Take the 2-minute tour ×
Server Fault is a question and answer site for professional system and network administrators. It's 100% free, no registration required.

I have a VPS box with 4 external ips on it and I need to open the udp port for each ip in part but I can't seem to get it right with ip tables. Here's my rule so far:

iptables -I INPUT -d 98.158.xxx.86 -p udp --dport 34121 -j ACCEPT

The program I'm using needs to connect to that ip via udp but the server does not allow it. any ideas?

share|improve this question
    
First, are you sure it's UDP? second, are you sure you don't need a rule in the OUTPUT chain? –  Olipro Jul 25 '11 at 2:17
    
I'm sure it's udp. Second, I'm not sure :) –  Romeo M. Jul 25 '11 at 2:28
    
Are you sure your application listen on this IP or something like 0.0.0.0 ? –  Mr.Hien Jul 25 '11 at 3:28
1  
iptables -I INPUT requires entry number. –  poige Jul 25 '11 at 5:48
add comment

2 Answers

Have you turned off the firewall altogether just to confirm that what you want to do will work? If it works with out it then at least you know its your rule, if it does not then there is something else going on that is causing the problem.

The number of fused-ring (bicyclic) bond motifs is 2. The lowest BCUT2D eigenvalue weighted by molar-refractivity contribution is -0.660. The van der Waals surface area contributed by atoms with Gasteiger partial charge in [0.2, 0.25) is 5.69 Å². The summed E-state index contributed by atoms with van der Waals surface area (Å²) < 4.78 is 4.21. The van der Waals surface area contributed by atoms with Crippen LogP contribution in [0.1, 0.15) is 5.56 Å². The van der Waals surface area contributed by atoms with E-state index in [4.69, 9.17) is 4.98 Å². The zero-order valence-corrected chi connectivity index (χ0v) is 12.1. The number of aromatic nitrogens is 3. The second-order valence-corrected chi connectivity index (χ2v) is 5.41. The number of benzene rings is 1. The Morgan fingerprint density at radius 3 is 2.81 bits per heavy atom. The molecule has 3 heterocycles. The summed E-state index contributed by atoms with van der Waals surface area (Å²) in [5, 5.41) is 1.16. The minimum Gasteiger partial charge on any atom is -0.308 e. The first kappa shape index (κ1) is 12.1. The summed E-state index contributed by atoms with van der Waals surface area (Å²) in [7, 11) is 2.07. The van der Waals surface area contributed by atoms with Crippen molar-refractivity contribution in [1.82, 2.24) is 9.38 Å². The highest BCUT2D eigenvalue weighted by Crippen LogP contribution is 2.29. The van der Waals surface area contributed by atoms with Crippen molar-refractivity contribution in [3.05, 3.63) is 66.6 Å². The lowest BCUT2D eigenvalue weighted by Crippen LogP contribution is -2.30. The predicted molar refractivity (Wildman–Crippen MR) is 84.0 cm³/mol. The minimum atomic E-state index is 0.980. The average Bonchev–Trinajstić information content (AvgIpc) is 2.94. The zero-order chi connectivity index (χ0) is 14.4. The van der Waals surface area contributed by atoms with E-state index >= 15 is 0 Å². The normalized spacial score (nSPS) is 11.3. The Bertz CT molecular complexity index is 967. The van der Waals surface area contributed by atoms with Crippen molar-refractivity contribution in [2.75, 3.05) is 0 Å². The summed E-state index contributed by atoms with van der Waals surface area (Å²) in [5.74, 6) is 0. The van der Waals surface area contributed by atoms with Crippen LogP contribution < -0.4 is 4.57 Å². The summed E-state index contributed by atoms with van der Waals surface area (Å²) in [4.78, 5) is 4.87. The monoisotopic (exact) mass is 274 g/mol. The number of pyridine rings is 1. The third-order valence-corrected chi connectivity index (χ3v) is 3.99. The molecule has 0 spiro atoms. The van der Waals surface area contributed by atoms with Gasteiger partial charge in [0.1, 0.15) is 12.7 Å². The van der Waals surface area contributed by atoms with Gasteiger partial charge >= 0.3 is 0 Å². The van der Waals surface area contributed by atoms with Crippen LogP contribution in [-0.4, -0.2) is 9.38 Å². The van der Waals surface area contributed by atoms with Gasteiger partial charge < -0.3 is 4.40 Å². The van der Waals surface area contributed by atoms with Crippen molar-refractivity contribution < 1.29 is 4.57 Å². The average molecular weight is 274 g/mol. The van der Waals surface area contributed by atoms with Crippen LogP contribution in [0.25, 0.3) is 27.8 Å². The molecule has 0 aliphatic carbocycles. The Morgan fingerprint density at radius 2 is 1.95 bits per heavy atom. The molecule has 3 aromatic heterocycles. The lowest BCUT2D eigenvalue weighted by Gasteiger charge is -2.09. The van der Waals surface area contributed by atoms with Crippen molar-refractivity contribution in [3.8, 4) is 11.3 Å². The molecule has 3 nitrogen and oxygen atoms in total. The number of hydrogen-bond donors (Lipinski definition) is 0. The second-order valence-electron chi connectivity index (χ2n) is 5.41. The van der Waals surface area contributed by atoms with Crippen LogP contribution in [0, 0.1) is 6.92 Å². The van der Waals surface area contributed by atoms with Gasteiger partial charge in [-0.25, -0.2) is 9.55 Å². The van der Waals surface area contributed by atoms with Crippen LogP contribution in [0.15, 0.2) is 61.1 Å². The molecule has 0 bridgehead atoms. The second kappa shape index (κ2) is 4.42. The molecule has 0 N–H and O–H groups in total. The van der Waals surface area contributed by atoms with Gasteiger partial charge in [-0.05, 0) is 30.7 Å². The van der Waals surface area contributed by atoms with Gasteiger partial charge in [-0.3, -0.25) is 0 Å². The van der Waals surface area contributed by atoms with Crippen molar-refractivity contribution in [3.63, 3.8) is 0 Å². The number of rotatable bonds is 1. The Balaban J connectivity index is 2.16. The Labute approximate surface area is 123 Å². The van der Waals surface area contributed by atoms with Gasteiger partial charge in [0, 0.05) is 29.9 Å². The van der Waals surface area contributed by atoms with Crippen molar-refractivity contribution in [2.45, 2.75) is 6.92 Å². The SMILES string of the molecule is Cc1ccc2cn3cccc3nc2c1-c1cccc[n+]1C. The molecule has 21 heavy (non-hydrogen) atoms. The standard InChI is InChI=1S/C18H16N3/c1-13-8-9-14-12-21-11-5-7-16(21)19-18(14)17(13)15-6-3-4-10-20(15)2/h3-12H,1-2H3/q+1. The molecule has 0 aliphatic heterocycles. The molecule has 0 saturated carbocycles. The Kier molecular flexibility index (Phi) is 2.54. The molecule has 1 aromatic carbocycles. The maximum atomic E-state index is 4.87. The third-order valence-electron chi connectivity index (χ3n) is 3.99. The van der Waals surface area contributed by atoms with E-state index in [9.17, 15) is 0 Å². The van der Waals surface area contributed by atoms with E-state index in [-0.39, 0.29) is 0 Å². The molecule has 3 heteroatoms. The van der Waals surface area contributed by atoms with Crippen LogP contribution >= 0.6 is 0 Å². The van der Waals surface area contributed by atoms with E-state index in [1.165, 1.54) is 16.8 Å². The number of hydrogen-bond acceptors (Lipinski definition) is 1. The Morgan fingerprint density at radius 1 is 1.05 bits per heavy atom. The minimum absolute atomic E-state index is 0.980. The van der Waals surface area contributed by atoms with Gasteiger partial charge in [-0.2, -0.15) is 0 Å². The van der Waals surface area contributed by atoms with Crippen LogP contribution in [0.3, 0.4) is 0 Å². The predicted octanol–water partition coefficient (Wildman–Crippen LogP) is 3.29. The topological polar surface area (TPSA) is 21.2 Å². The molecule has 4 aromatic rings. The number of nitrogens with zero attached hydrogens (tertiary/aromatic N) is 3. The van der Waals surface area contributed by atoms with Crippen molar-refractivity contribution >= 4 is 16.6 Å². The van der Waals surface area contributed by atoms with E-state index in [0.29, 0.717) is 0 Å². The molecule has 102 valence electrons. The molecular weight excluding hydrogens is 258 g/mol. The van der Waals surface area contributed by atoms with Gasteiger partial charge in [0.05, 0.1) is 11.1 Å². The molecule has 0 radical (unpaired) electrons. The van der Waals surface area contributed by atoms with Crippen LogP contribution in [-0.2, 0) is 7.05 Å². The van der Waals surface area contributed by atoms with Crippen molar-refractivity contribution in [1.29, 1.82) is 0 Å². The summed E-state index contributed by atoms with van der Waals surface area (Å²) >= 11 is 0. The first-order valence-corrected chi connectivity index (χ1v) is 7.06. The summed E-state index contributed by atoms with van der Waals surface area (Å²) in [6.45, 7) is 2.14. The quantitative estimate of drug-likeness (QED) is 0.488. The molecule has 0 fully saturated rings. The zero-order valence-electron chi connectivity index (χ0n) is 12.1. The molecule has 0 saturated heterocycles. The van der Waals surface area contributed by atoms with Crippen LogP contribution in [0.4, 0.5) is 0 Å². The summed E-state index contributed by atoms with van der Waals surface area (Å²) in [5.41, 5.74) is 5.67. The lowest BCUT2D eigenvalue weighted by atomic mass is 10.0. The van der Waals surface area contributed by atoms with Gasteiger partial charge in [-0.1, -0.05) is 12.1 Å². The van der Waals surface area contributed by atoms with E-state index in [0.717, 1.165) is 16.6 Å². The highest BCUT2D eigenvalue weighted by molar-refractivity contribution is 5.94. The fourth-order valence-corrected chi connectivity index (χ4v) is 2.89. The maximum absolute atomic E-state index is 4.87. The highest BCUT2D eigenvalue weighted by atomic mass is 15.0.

share|improve this answer
    
Yeah I tried that and it doesn't work. I think it has something to do with the ip not being the main server ip. –  Romeo M. Jul 25 '11 at 1:54
    
Are you running anything like SE Linux on the server? I have run into problems kinda like this when I have used SE Linux in the past. –  enterzero Jul 25 '11 at 1:59
add comment

If you don't need to limit your destination IP, you can safely drop -d. You do, however, need to match the protocol with "-m". So you need to do this:

iptables -I INPUT 1 -m udp -p tcp --deport 32121 -j ACCEPT (for Red Hat / Centos 5)

or

iptables -I INPUT 5 -m udp -p tcp --deport 32121 -j ACCEPT (for Red Hat / Centos 6)

At any event, if you are still unable to connect, try running a snoop or tcpdump on the interfaces to verify that you have two-way traffic.

share|improve this answer
    
"-m udp" is equivalent to "-p udp". He had it right in the question. –  Handyman5 Jul 25 '11 at 5:21
add comment

Your Answer

 
discard

By posting your answer, you agree to the privacy policy and terms of service.

Not the answer you're looking for? Browse other questions tagged or ask your own question.